It’s complicated. Love is complicated. Those who can argue this point are either very lucky or very determined. I envy them for that.
As a two-parter for the final few remaining
I plan to borrow from the proceeding
to speak, through lyrics, about the highs and lows of love and relationships.
No matter where I’ve been or what I might have been doing in my life, lyrics have always just been there. I am more mindful of my own feelings and those of others because of this fact.
I don’t care if you’re 15 or 25 – it never feels good to be dumped over the phone.
But I suppose it’s a step up, slight as can be, from how it’s done today, over a text.
There was one Christmas I won’t soon forget. Anticipation building. Coming home, in the snow, with the lights and a smile and thoughts of the possibility of ease of conversation, fresh memory of a first date lingering.
Then there was the awkward Christmas Day night date. A little soon, to meet family perhaps, making for one awkward time. Or the New Year’s Eve party invite that was turned down in fear and hesitation. More than one missed opportunities and one cold Valentine’s Day, on the front porch swing, and a giant teddy bear, holding a huge heart.
Within one month though, after a bad movie date, the most uncomfortable movie choice and a sign of things to come: He’s Just Not That Into You. Yeah, really, it was over, but I’d get the T-shirt.
It’s amazing how much can change between when a movie is out in theatres and when it comes out on video/DVD.
Did I know what I wanted? Did I have a clue? Sometimes you’ve just got to go with it. If you look back, at the good times and your need to reach back into the past and change it all is no greater than your fondest memories that also took place, then perhaps it all happened for a reason.
Something had swept me away. Maybe it was the excited commotion of my sister’s upcoming wedding. I don’t really know for sure. I missed her bachelorette party for another wedding that came first. I was being pulled in two different directions, but family comes first and I felt guilty. That was the summer of marriages, but for me, it all revolved around the question, the feeling of love.
How do you really know when you’re in love? People always just say you’ll know. Simple as that.
A relationship is all about compromise. Give and take, right? Or should that really be a lot more “give” and a lot less “take”?
Long distance romance. How would that work? Does that work for people? If so, how can it be sustained? I could never quite figure that part out, after the initial excitement wore off.
I made some big decisions, out of fear mostly, and the time of these was short lived, but a hard one to take in, once I realized what a big mistake I’d made.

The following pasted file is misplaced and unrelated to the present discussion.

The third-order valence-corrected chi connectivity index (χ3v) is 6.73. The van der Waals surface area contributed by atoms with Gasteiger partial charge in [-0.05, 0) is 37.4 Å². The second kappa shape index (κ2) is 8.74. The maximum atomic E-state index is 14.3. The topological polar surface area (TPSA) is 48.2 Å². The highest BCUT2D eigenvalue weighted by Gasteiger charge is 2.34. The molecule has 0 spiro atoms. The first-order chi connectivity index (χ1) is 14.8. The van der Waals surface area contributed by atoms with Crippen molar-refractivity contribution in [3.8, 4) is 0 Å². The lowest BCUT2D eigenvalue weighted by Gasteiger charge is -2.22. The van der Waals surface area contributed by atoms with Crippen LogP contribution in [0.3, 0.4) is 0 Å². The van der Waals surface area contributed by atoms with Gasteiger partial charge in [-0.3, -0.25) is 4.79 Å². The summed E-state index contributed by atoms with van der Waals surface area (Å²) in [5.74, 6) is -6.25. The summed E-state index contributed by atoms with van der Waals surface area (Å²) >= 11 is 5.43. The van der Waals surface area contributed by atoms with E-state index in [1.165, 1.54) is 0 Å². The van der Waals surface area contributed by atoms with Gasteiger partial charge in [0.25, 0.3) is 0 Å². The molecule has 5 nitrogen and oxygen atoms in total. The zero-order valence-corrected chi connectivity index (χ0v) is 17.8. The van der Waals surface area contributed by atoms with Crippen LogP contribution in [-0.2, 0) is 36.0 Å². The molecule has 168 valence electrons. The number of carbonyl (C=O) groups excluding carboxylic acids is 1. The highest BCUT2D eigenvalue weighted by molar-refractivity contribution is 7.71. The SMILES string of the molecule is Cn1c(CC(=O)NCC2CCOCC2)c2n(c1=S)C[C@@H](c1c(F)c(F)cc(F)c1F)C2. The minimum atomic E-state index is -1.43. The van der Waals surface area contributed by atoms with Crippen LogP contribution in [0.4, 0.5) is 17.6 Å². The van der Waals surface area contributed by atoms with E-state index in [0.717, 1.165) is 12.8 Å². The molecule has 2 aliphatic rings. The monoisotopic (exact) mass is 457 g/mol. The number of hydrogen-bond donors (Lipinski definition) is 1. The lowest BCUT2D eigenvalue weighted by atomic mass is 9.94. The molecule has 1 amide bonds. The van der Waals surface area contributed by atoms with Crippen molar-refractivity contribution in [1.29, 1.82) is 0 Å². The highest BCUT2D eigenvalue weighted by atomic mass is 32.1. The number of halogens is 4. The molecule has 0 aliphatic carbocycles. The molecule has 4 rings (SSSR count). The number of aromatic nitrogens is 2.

“I don’t know what I’ve done. Or if I like what I’ve begun. Something told me to run
and honey, you know me – it’s all or none. But there were sounds in my head, little voices whispering. That I should go and this should end. And I found myself listening.”
Shared values were always important to me, but somewhere along the line I’d lost sight of that. I had to take back my life.
Now, I had no desire to learn to “move like Jagger”, but I did feel like I wanted to live-in-the-moment, as summertime tends to affect me in a strange way, I was now ready to live out a summer filled with new experiences and opportunities to try things I hadn’t tried before.
(A lot more about these things to come in a guest post I wrote, which should be coming in the next few weeks.)
Love. I could feel it building, once more, but what would make it different this time?
I was afraid that finding happiness was a fluke, one that wasn’t even what I’d wanted, or what was right for me. I was scared I’d never find anything more, again, but it was the reassuring word of my big brother, in an email, that gave me back my faith.
He basically sold me on the whole “plenty of fish in the sea” argument, but his sale wasn’t one I had to doubt. He was right. He usually, nearly almost always is. Since he gave me this most excellent, highly rational and logical advice he has become a parent. Everyone knows parents know everything, right? Of course they do.
The home I live in now holds onto memories, even if some days I wished it wouldn’t, but some of the best are wrapped up inside of the home I lived in first, but of which now belongs to my parents.
I can’t escape some things, so I don’t even bother trying. I’ve simply had to let the memories wash over me, from those first and hardest of days up until today. I smile, at least once, every time I visit there now, even as my heart/gut does just the slightest twinge at the same time.
So, when the newness of a relationship begins to fade, reality sets in and brings everything into sharper focus. Things that may have always been there or newly grow, slow, they can’t soon be ignored.
And then the fall and I wonder…
“Flames to dust. Lovers to friends. Why do all good things come to an end?”
And I’m left to ponder this eternal/universal question.
Until Part Two, next Monday.